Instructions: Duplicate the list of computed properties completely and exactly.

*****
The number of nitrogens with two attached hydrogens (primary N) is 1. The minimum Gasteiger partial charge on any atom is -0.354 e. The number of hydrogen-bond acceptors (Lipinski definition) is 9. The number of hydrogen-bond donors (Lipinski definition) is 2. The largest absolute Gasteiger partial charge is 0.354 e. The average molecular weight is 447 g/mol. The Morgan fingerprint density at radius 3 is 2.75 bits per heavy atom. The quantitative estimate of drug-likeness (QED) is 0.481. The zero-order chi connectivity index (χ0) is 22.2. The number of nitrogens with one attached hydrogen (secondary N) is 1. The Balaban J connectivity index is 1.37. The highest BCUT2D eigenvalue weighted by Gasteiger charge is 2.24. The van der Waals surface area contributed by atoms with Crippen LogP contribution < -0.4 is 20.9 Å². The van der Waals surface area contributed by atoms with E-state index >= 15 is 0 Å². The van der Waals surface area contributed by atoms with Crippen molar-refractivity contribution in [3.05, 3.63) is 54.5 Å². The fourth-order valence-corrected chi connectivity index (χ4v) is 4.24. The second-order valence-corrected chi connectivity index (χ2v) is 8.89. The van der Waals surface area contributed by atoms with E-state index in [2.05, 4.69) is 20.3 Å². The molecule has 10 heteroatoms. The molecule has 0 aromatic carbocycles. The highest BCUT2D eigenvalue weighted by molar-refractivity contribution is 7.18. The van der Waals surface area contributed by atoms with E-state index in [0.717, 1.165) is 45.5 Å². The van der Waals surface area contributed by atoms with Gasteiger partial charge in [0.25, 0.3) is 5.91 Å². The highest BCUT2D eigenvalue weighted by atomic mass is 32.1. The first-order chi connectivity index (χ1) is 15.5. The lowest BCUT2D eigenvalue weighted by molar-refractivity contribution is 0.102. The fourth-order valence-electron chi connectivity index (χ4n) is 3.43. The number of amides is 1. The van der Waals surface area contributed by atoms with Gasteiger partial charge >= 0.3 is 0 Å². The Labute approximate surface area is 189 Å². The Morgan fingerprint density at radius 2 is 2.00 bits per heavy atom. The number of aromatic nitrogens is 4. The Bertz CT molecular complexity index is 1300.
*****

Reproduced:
The number of nitrogens with two attached hydrogens (primary N) is 1. The minimum Gasteiger partial charge on any atom is -0.354 e. The number of hydrogen-bond acceptors (Lipinski definition) is 9. The number of hydrogen-bond donors (Lipinski definition) is 2. The largest absolute Gasteiger partial charge is 0.354 e. The average molecular weight is 447 g/mol. The Morgan fingerprint density at radius 3 is 2.75 bits per heavy atom. The quantitative estimate of drug-likeness (QED) is 0.481. The zero-order chi connectivity index (χ0) is 22.2. The number of nitrogens with one attached hydrogen (secondary N) is 1. The Balaban J connectivity index is 1.37. The highest BCUT2D eigenvalue weighted by Gasteiger charge is 2.24. The van der Waals surface area contributed by atoms with Crippen LogP contribution < -0.4 is 20.9 Å². The van der Waals surface area contributed by atoms with E-state index >= 15 is 0 Å². The van der Waals surface area contributed by atoms with Crippen molar-refractivity contribution in [3.05, 3.63) is 54.5 Å². The fourth-order valence-corrected chi connectivity index (χ4v) is 4.24. The second-order valence-corrected chi connectivity index (χ2v) is 8.89. The van der Waals surface area contributed by atoms with E-state index in [2.05, 4.69) is 20.3 Å². The molecule has 10 heteroatoms. The molecule has 0 aromatic carbocycles. The highest BCUT2D eigenvalue weighted by molar-refractivity contribution is 7.18. The van der Waals surface area contributed by atoms with E-state index in [0.717, 1.165) is 45.5 Å². The van der Waals surface area contributed by atoms with Gasteiger partial charge in [0.25, 0.3) is 5.91 Å². The highest BCUT2D eigenvalue weighted by atomic mass is 32.1. The first-order chi connectivity index (χ1) is 15.5. The lowest BCUT2D eigenvalue weighted by molar-refractivity contribution is 0.102. The fourth-order valence-electron chi connectivity index (χ4n) is 3.43. The number of amides is 1. The van der Waals surface area contributed by atoms with Gasteiger partial charge >= 0.3 is 0 Å². The Labute approximate surface area is 189 Å². The Morgan fingerprint density at radius 2 is 2.00 bits per heavy atom. The number of aromatic nitrogens is 4. The Bertz CT molecular complexity index is 1300.